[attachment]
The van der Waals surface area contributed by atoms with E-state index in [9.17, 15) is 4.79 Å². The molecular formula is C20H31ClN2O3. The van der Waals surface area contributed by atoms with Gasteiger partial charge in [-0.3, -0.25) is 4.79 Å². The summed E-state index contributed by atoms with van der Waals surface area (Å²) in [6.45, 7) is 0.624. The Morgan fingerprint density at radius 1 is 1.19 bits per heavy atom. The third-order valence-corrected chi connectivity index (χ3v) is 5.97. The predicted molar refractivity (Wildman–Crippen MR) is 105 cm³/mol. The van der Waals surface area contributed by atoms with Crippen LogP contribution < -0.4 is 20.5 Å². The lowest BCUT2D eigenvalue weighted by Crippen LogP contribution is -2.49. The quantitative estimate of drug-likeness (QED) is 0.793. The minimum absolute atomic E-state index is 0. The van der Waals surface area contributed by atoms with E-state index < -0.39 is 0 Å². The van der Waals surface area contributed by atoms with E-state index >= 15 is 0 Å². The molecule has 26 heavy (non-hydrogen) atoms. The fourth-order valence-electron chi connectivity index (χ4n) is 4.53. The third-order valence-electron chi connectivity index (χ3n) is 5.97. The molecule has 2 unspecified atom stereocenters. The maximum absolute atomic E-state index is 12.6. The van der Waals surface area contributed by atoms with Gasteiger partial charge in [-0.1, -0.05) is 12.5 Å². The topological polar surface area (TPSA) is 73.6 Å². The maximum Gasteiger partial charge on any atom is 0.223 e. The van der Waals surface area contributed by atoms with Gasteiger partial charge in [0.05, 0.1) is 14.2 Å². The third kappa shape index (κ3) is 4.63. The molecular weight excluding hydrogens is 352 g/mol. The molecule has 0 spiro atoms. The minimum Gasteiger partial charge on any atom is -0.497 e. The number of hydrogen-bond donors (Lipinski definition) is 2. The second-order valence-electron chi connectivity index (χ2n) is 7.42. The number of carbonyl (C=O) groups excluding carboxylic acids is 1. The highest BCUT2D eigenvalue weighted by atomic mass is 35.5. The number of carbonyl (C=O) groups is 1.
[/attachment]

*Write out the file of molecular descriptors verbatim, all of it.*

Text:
The van der Waals surface area contributed by atoms with E-state index in [9.17, 15) is 4.79 Å². The molecular formula is C20H31ClN2O3. The van der Waals surface area contributed by atoms with Gasteiger partial charge in [-0.3, -0.25) is 4.79 Å². The summed E-state index contributed by atoms with van der Waals surface area (Å²) in [6.45, 7) is 0.624. The Morgan fingerprint density at radius 1 is 1.19 bits per heavy atom. The third-order valence-corrected chi connectivity index (χ3v) is 5.97. The predicted molar refractivity (Wildman–Crippen MR) is 105 cm³/mol. The van der Waals surface area contributed by atoms with Crippen LogP contribution < -0.4 is 20.5 Å². The lowest BCUT2D eigenvalue weighted by Crippen LogP contribution is -2.49. The quantitative estimate of drug-likeness (QED) is 0.793. The minimum absolute atomic E-state index is 0. The van der Waals surface area contributed by atoms with E-state index < -0.39 is 0 Å². The van der Waals surface area contributed by atoms with E-state index >= 15 is 0 Å². The molecule has 26 heavy (non-hydrogen) atoms. The fourth-order valence-electron chi connectivity index (χ4n) is 4.53. The third-order valence-electron chi connectivity index (χ3n) is 5.97. The molecule has 2 unspecified atom stereocenters. The maximum absolute atomic E-state index is 12.6. The van der Waals surface area contributed by atoms with Gasteiger partial charge in [-0.1, -0.05) is 12.5 Å². The topological polar surface area (TPSA) is 73.6 Å². The maximum Gasteiger partial charge on any atom is 0.223 e. The van der Waals surface area contributed by atoms with Gasteiger partial charge in [0.05, 0.1) is 14.2 Å². The third kappa shape index (κ3) is 4.63. The molecular weight excluding hydrogens is 352 g/mol. The molecule has 0 spiro atoms. The minimum Gasteiger partial charge on any atom is -0.497 e. The number of hydrogen-bond donors (Lipinski definition) is 2. The second-order valence-electron chi connectivity index (χ2n) is 7.42. The number of carbonyl (C=O) groups excluding carboxylic acids is 1. The highest BCUT2D eigenvalue weighted by atomic mass is 35.5. The number of carbonyl (C=O) groups is 1.